Facebook boycott is giving voice to complaints that social media disproportionately stifles Black users while failing to protect them from harassment.      
1 h
Siberia had its warmest June ever as wildfires raged and carbon dioxide emissions surged
An estimated 59 megatonnes of carbon dioxide were released across Siberia in June by wildfires raging across the vast Russian region, according to scientists at the Copernicus Atmosphere Monitoring Service (CAMS).
1 h
Siberia had its warmest June ever as wildfires raged and carbon dioxide emissions surged
An estimated 59 megatonnes of carbon dioxide were released across Siberia in June by wildfires raging across the vast Russian region, according to scientists at the Copernicus Atmosphere Monitoring Service (CAMS).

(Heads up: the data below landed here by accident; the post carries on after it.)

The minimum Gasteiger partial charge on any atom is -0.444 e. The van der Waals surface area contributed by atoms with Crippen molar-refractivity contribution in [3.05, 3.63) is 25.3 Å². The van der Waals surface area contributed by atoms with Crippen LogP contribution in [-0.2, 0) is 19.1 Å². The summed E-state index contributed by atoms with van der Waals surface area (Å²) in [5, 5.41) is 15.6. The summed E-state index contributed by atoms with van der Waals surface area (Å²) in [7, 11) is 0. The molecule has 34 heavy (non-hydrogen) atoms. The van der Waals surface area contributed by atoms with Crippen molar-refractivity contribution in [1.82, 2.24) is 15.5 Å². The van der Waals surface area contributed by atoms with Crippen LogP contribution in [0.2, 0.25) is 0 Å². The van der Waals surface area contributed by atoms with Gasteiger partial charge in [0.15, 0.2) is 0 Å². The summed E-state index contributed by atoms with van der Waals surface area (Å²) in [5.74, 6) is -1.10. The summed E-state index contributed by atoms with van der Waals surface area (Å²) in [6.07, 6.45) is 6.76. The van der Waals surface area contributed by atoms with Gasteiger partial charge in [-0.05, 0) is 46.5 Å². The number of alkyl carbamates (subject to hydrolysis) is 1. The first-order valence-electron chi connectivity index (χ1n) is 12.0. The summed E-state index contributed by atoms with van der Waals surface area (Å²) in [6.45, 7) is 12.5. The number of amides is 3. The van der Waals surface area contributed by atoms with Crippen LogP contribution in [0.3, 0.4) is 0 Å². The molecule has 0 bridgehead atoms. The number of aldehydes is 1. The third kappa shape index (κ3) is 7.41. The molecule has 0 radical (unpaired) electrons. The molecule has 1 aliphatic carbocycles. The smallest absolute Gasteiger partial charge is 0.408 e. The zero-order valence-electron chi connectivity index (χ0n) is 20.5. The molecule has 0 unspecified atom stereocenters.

1 h
I got Covid-19 two months ago. I'm still discovering new areas of damage
The cough has come back, without warning and seemingly for no reason; so has the fatigue. True, neither are as debilitating as when I had the actual virus, but they are back.
1 h
A former US soldier has pleaded not guilty to allegations he planned an attack on his own unit
A former US Army soldier facing terrorism charges pleaded not guilty to allegations that he was planning a mass casualty attack on his own unit by sending sensitive information to an extremist group.
1 h
Brother of Little Rock mayor steals car with two kids inside, cops say
The brother of an Arkansas mayor was arrested Monday night for allegedly stealing a car with two children inside, a report said. Darrell Lamont Scott — brother of Little Rock mayor Frank Scott, Jr. —  hopped into the car as the engine was running in the parking lot outside Baptist Hospital, according to KATV. “Don’t...
2 h
Hollywood comes to UK High Court as Depp takes on The Sun